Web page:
Behind The Scene

They Call it Democracy

Amitava Chowdhury

Although people have some idea about the purposes of the government departments or nationalised companies, they know little about how these are managed and what their responsibilities are. Even informed people, not to speak of God-fearing ordinary people who are generally aware, have limited knowledge or scope to know about these institutions. Well, people have come to know suddenly about the move to privatise Air India because of its huge debt and discussions have started on the privatisation of the railways as well. But the fact is, this debt or loss has not piled up in a day. Why it was not discussed and why the common people, did not come to know about it? After all, under the democratic system in India, the people are the owners of the state or nationalised sectors, at least on paper.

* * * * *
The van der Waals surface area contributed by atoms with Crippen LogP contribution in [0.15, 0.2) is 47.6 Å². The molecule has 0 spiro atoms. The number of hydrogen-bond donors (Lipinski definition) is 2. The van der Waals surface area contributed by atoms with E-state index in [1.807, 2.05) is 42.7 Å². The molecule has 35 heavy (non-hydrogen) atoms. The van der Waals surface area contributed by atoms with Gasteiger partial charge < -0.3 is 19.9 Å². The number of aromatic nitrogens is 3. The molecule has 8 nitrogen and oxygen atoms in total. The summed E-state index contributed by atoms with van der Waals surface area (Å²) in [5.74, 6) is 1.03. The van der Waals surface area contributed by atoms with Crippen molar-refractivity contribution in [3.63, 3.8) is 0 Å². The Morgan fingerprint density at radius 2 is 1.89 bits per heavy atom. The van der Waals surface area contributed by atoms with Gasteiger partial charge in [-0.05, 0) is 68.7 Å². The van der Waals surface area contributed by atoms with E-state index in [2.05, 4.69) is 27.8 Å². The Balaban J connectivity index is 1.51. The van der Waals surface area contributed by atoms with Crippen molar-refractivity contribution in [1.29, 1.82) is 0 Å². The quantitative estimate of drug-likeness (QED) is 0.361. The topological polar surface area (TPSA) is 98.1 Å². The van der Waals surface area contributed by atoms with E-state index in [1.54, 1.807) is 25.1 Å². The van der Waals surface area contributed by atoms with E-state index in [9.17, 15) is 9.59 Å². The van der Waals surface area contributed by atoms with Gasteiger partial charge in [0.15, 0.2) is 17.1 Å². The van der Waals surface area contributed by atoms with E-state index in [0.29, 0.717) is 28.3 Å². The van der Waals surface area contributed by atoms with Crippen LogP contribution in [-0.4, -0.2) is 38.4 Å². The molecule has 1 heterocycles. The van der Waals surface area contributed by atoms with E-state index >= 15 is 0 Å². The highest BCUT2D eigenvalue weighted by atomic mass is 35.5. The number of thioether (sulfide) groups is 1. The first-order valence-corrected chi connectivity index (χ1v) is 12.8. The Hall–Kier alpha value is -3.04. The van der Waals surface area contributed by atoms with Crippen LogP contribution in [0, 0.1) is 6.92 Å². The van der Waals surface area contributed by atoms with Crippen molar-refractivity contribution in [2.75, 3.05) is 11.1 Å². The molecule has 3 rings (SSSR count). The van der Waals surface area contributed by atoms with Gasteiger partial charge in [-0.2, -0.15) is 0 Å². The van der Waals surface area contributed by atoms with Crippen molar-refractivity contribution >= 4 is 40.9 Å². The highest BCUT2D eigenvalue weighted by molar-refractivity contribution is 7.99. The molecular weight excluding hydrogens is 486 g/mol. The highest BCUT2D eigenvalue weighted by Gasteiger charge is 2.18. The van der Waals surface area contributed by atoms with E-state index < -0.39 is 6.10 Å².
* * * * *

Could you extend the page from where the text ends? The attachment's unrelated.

In truth, the chain of events started in February 2015, when advertisements were published in the newspapers inviting applications for the posts of MDs and CEOs of some Nationalised Banks. This was unprecedented. Nothing of the sort had ever happened since Bank Nationalisation. So why was it done now? Since the Supreme Court had admitted the case but did not issue any stay order, the Finance Ministry issued a notification on 14 August 2015 and completed the process of MDs and CEOs recruitment in several Nationalised Banks. Mr P S Jayakumar, MD & CEO of VBHC Value Homes Pvt Ltd, got the top position of Bank of Baroda and Mr Rakesh Sharma, MD & CEO of Lakshmi Vilas Bank Ltd, a private bank, was placed at the helm of Canara Bank.